One of the most significant events to take place in chapter 3 of Wiesel's Night would be the initial selection that he experiences at Birkenau. This was a selection in which men and boys were moved to one side while women and girls were moved to another. It is a...
One of the most significant events to take place in chapter 3 of Wiesel's Night would be the initial selection that he experiences at Birkenau. This was a selection in which men and boys were moved to one side while women and girls were moved to another. It is a significant moment for a couple of reasons. The first is that Wiesel speaks of it as the last time he sees his mother and his little sister, Tzipora. Another reason why it is significant is that it shows the complete random condition of life and death in the Holocaust. Eliezer does not know what to do and in the midst of emotional and physical chaos, someone yells at him to lie about his age and his father's age. Eliezer does not know if the person who hisses the words of advice to he and his father is trying to save them or condemn them.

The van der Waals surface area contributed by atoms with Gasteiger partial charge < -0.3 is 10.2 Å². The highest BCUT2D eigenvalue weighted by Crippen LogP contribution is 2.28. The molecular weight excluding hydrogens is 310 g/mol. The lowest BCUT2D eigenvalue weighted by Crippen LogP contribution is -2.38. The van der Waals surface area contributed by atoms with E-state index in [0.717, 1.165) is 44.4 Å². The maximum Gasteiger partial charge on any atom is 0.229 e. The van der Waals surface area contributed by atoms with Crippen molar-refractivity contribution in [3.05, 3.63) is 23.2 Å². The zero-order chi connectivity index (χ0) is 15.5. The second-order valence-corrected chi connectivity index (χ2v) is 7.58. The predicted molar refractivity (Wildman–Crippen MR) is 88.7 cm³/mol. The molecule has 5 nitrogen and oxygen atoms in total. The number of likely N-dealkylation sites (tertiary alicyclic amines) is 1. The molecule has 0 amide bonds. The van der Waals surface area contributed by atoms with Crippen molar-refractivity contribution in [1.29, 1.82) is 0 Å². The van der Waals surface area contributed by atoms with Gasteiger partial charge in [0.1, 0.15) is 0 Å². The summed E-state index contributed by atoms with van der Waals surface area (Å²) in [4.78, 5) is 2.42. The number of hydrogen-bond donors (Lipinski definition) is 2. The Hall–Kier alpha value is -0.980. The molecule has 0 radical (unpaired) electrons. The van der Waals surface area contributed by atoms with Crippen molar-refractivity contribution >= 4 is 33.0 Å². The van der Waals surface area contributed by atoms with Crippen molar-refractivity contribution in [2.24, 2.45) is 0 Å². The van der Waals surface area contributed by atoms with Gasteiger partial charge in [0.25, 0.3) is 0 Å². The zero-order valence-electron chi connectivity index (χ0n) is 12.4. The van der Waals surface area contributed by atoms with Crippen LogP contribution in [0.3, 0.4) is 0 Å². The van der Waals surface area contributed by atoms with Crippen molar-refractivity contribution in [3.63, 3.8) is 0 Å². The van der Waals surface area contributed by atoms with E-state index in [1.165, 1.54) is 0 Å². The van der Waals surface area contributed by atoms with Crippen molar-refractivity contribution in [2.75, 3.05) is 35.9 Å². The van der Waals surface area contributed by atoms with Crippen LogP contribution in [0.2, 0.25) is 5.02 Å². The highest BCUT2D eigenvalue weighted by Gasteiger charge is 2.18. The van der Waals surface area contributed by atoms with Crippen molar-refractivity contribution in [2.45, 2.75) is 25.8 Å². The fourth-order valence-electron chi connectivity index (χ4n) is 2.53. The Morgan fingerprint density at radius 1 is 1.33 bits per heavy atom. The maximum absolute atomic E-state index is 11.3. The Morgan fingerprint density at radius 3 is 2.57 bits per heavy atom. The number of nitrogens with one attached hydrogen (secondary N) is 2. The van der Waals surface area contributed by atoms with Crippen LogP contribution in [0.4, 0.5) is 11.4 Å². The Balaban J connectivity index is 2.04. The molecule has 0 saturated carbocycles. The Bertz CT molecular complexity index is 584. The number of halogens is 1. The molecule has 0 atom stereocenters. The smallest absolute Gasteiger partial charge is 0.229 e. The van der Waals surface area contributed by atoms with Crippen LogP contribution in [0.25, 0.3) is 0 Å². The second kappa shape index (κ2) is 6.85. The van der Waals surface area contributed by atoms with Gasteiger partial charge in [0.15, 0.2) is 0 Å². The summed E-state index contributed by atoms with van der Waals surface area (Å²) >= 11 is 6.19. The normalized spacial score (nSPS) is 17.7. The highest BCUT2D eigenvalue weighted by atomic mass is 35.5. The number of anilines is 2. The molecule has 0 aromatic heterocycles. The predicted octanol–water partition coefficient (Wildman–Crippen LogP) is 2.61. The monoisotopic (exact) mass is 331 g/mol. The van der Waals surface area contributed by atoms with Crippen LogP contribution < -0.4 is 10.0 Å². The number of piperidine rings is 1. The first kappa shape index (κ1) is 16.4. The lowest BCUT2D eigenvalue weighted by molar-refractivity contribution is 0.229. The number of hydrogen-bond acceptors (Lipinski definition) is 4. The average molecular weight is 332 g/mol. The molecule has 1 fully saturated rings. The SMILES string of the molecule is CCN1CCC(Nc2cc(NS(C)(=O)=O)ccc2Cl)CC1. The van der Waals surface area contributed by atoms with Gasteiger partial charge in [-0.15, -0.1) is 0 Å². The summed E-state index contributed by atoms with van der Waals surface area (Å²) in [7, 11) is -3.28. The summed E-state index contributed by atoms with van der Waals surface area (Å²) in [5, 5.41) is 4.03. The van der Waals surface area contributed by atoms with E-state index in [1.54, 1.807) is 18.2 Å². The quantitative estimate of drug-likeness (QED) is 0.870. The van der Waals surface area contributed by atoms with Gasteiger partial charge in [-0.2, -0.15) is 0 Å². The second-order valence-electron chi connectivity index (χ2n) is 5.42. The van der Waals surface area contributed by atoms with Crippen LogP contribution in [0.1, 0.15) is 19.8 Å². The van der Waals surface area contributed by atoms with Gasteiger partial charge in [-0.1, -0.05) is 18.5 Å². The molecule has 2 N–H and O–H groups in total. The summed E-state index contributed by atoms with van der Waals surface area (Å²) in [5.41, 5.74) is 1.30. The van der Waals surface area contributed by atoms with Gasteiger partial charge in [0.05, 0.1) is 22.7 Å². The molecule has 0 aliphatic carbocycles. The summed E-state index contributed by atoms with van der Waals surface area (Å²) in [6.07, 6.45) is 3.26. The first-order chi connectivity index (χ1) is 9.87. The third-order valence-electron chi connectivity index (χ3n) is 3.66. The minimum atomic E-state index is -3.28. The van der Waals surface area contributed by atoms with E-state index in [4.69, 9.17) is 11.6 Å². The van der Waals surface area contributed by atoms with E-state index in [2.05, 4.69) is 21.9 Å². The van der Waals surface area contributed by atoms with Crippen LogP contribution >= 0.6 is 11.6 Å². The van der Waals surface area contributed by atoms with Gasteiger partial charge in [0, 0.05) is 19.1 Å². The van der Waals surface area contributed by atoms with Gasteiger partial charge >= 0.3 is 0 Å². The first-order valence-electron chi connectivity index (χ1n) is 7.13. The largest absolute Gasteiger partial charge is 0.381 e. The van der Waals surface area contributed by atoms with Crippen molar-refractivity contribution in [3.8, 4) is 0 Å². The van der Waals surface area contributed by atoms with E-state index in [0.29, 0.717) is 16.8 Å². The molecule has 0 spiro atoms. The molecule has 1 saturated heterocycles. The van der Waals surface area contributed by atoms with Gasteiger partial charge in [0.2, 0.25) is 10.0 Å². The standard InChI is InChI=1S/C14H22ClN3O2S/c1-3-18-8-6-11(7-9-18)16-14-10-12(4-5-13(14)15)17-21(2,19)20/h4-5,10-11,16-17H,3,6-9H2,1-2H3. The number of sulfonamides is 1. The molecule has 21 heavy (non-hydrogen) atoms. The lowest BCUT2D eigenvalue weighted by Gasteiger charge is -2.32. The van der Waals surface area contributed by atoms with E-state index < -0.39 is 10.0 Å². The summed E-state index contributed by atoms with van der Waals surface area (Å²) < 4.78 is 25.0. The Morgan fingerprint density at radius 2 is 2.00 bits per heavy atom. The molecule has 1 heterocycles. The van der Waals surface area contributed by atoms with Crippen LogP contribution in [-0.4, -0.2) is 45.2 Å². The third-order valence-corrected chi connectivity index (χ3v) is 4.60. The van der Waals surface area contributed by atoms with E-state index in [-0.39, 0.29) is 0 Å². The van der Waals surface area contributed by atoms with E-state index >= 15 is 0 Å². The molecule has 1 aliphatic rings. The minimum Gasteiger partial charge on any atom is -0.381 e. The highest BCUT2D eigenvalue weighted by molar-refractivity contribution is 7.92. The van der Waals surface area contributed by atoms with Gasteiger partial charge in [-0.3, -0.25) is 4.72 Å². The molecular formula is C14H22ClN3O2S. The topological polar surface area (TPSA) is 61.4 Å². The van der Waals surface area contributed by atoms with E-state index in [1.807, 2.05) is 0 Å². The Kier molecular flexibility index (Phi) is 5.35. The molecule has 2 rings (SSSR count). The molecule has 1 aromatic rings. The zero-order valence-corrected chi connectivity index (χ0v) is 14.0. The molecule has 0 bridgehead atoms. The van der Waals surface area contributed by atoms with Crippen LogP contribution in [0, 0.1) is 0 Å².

Another significant event of chapter three is the mere image of death that the Holocaust represents. It is this moment in the narrative that Wiesel renders his "Never Shall I Forget" poem and it is significant because of its mournful tone. It is also significant as it expresses the political and personal violation of rights that the Nazis perpetrated upon millions of human beings. The description of death that is rendered in chapter three is the first introduction to an infernal state where dehumanization results in the most heinous and horrific of criminal activity.
Finally, I would suggest that another important event of chapter three is that Eliezer and his father live past the crematorium and begin their work service in Buna. This will form the remainder of the narrative. It is in this where the physical and emotional degradation of the Nazis and others continue. It is also where Eliezer will begin to undergo significant transformation as he uses the moment of his initial selection as the breaking point between he and his religious faith and spiritual identity.